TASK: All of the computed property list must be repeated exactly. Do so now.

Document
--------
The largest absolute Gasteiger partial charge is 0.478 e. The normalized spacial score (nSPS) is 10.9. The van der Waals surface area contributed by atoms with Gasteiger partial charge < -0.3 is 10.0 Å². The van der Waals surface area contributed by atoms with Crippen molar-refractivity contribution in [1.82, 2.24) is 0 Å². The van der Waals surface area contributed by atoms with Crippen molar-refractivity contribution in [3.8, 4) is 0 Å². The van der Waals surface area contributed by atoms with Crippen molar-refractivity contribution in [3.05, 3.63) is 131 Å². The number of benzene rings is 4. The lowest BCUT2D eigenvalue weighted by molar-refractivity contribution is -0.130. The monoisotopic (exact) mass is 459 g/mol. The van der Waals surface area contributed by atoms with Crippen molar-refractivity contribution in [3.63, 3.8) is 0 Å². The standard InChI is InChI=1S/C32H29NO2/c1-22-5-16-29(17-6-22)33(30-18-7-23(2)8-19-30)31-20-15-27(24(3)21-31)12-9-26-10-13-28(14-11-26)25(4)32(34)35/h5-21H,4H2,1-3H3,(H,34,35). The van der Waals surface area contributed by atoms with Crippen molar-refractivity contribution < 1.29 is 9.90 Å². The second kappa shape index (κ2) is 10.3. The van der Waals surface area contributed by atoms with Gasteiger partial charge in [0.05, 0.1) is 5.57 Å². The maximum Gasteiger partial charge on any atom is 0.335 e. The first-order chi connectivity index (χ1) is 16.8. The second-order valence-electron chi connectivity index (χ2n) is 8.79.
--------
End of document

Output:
The largest absolute Gasteiger partial charge is 0.478 e. The normalized spacial score (nSPS) is 10.9. The van der Waals surface area contributed by atoms with Gasteiger partial charge < -0.3 is 10.0 Å². The van der Waals surface area contributed by atoms with Crippen molar-refractivity contribution in [1.82, 2.24) is 0 Å². The van der Waals surface area contributed by atoms with Crippen molar-refractivity contribution in [3.8, 4) is 0 Å². The van der Waals surface area contributed by atoms with Crippen molar-refractivity contribution in [3.05, 3.63) is 131 Å². The number of benzene rings is 4. The lowest BCUT2D eigenvalue weighted by molar-refractivity contribution is -0.130. The monoisotopic (exact) mass is 459 g/mol. The van der Waals surface area contributed by atoms with Crippen molar-refractivity contribution in [3.63, 3.8) is 0 Å². The standard InChI is InChI=1S/C32H29NO2/c1-22-5-16-29(17-6-22)33(30-18-7-23(2)8-19-30)31-20-15-27(24(3)21-31)12-9-26-10-13-28(14-11-26)25(4)32(34)35/h5-21H,4H2,1-3H3,(H,34,35). The van der Waals surface area contributed by atoms with Crippen molar-refractivity contribution < 1.29 is 9.90 Å². The second kappa shape index (κ2) is 10.3. The van der Waals surface area contributed by atoms with Gasteiger partial charge in [0.05, 0.1) is 5.57 Å². The maximum Gasteiger partial charge on any atom is 0.335 e. The first-order chi connectivity index (χ1) is 16.8. The second-order valence-electron chi connectivity index (χ2n) is 8.79.